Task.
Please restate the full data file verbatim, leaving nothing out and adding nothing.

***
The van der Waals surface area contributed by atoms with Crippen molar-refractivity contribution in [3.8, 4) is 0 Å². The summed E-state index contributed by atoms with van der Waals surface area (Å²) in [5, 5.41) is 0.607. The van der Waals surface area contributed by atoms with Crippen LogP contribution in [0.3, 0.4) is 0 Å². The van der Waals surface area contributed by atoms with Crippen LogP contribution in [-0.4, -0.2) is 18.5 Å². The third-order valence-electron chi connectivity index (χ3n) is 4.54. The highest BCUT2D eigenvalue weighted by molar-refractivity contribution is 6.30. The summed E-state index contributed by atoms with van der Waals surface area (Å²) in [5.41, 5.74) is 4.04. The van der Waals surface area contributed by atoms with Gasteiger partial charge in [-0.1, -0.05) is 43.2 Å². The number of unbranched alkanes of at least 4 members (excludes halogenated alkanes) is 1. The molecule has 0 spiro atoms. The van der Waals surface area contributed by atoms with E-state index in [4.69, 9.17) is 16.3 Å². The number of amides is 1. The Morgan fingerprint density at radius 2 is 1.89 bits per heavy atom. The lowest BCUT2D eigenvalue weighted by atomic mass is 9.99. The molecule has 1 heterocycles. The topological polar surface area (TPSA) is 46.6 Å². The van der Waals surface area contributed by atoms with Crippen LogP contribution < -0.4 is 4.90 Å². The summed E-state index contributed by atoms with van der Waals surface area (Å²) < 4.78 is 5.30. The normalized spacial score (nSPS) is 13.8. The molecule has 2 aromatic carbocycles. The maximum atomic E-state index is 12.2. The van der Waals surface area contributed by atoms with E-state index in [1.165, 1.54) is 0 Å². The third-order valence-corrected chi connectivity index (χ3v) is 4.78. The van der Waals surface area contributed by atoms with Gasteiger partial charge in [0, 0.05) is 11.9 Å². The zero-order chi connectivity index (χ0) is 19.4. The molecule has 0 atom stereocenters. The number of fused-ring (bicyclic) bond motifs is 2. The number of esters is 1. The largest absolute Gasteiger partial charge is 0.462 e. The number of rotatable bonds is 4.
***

The van der Waals surface area contributed by atoms with Crippen molar-refractivity contribution in [3.8, 4) is 0 Å². The summed E-state index contributed by atoms with van der Waals surface area (Å²) in [5, 5.41) is 0.607. The van der Waals surface area contributed by atoms with Crippen LogP contribution in [0.3, 0.4) is 0 Å². The van der Waals surface area contributed by atoms with Crippen LogP contribution in [-0.4, -0.2) is 18.5 Å². The third-order valence-electron chi connectivity index (χ3n) is 4.54. The highest BCUT2D eigenvalue weighted by molar-refractivity contribution is 6.30. The summed E-state index contributed by atoms with van der Waals surface area (Å²) in [5.41, 5.74) is 4.04. The van der Waals surface area contributed by atoms with Gasteiger partial charge in [-0.1, -0.05) is 43.2 Å². The number of unbranched alkanes of at least 4 members (excludes halogenated alkanes) is 1. The molecule has 0 spiro atoms. The van der Waals surface area contributed by atoms with E-state index in [4.69, 9.17) is 16.3 Å². The number of amides is 1. The Morgan fingerprint density at radius 2 is 1.89 bits per heavy atom. The lowest BCUT2D eigenvalue weighted by atomic mass is 9.99. The molecule has 1 heterocycles. The topological polar surface area (TPSA) is 46.6 Å². The van der Waals surface area contributed by atoms with Crippen LogP contribution < -0.4 is 4.90 Å². The summed E-state index contributed by atoms with van der Waals surface area (Å²) < 4.78 is 5.30. The normalized spacial score (nSPS) is 13.8. The molecule has 2 aromatic carbocycles. The maximum atomic E-state index is 12.2. The van der Waals surface area contributed by atoms with E-state index in [1.165, 1.54) is 0 Å². The third-order valence-corrected chi connectivity index (χ3v) is 4.78. The van der Waals surface area contributed by atoms with Gasteiger partial charge in [0, 0.05) is 11.9 Å². The zero-order chi connectivity index (χ0) is 19.4. The molecule has 0 atom stereocenters. The number of fused-ring (bicyclic) bond motifs is 2. The number of esters is 1. The largest absolute Gasteiger partial charge is 0.462 e. The number of rotatable bonds is 4.